is hours away from landfall on the upper Texas coast, and is already generating huge storm surges in Texas and Lousiana. Although still of Category 2 strength, Ike remains larger and more powerful than Category 5 Katrina or Category 5 Rita. As I discussed in yesterday's blog entry
, a good measure of the storm surge potential is Integrated Kinetic Energy (IKE). Ike's Integrated Kinetic Energy has fallen from 149 Terajoules this morning to 124 at 3:30 pm EDT this afternoon.
However, this is still larger than the total energy Katrina had at landfall, and Ike's storm surge potential rates a 5.1 on a scale of 1 to 6. Figure 1.
Image of Hurricane Ike from the International Space Station. Image credit: NASA.The forecast
Ike is attempting to create a new eyewall, and visible satellite loops
and Galveston radar
suggest the storm is becoming more organized. However, Ike has only a few more hours over water, and there is not time for the hurricane to intensify more than 5-10 mph before landfall. Ike will not inflict extreme wind damage like Katrina's or Rita's. The big story with Ike will be the storm surge.Figure 2.
Current tide levels in Galveston. The green line shows the current storm surge, which was 7.5 feet at 4 pm CDT. The water level stopped rising at 2 pm because the tide began going out. When high tide comes back in at 2 am, there will be a sharp rise in the water level. There is a 2 foot difference between high tide and low tide. Image credit: NOAA TIdes and Currents.Ike's storm surge
According to the NOAA tide gauges
, storm tides are running 6-8 feet above normal along the central Louisiana coast this afternoon. The nola.com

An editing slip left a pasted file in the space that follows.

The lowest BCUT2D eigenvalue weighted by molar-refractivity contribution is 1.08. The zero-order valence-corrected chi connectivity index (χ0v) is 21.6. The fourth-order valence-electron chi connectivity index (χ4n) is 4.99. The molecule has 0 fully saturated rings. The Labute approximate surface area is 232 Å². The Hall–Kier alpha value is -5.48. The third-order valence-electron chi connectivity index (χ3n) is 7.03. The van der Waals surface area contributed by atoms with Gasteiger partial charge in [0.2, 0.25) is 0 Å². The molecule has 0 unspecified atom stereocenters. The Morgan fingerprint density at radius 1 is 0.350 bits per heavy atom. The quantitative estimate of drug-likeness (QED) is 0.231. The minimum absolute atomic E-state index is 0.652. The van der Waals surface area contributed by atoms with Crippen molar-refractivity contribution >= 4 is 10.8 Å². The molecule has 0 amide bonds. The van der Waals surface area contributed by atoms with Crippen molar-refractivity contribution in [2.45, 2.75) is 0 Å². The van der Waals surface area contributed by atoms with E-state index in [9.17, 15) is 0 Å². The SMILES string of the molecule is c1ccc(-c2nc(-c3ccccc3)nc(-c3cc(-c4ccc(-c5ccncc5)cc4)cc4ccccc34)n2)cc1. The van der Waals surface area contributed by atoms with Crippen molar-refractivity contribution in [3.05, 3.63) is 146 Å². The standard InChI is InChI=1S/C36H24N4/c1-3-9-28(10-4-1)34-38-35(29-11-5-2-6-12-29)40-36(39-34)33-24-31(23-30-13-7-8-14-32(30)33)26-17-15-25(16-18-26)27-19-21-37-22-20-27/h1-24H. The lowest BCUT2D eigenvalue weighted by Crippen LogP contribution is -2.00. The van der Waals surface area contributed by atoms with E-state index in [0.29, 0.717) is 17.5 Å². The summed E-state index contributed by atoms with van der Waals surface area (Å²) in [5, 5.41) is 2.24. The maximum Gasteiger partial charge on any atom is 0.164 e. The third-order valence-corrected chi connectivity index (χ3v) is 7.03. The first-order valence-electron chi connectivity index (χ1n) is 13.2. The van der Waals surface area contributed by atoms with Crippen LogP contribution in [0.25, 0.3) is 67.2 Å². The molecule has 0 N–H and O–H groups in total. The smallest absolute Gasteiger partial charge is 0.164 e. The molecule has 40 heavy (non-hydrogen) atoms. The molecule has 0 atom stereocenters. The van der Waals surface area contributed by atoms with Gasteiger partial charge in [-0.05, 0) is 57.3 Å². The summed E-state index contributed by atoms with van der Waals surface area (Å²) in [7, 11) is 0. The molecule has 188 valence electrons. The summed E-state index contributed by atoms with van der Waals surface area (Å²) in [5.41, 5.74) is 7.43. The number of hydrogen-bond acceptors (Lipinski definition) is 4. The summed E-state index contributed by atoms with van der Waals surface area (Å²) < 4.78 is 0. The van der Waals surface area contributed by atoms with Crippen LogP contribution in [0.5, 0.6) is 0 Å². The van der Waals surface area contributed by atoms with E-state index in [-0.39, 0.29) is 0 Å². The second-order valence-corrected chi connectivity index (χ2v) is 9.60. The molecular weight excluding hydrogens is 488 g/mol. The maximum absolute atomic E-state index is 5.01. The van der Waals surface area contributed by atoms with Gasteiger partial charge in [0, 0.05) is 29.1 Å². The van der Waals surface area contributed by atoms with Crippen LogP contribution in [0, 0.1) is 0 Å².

web site is reporting that a 9 foot storm surge affected the Industial Canal in New Orleans. Extensive flooding of low lying towns outside the New Orleans levee system is occurring. Surge overtopped a St. Mary Parish levee near the town of Gordy, and a six-foot-wide breach was reported in a non-federal parish levee near the towns of Caernarvon, Scarsdale, White Ditch and Braithwaite.
The fact that Ike's storm surge has reached such high levels 200-300 miles north of the storm is a very bad omen for the upper Texas and western Louisiana coasts. The latest forecast surge values from NOAA:
Shoreline of Galveston Bay... 15 to 22 feet
Bolivar Peninsula... 17 to 20 feet
Galveston Island... ... 14 to 17 feet
Gulf-facing coastline from Sargent to San Luis Pass... 8 to 14 feet
I've given the mistaken impression that the Galveston sea wall will save the city from inundation. That is not the case. The wall merely protects the city from a frontal assault by the storm surge and the 20 foot waves likely to be on top of the surge. Ike will flood the city of Galveston. However, the predicted level of surge will be just beneath the sea wall. If the surge exceeds the 17 foot forecast, it will overtop the sea wall and act like a battering ram against the buildings in Galveston. It is also possible that the sea wall will be destroyed along some sections, allowing the ocean direct access to Galveston.
The situation is also grim for Port Arthur, Texas, on the Louisiana border. The expected storm surge of 15-20 feet will overtop the city's seawall by six feet, resulting in flooding of the city and a number of major oil refineries. Expect a significant tightening of gas supplies in coming months, due to extensive damage to the oil refineries in the Houston and Port Arthur area.Ike's winds in Houston and inland
Winds in the Houston metro area will increase to tropical storm force--39 mph--early this evening, and remain that strong for about 20 hours. Houston will be on the left (weak) side of Ike, and will miss the storm's strongest winds. Nevertheless, winds of Category 1 hurricane force (75-85 mph) will affect the city for about a 4-hour period in the early morning hours of Saturday. People in well-built homes will suffer only minor damage, but mobile homes and homes not build to code will suffer significant damage. The extremely long duration of the hurricane force winds will cause much greater damage than is typical for a hurricane of this strength.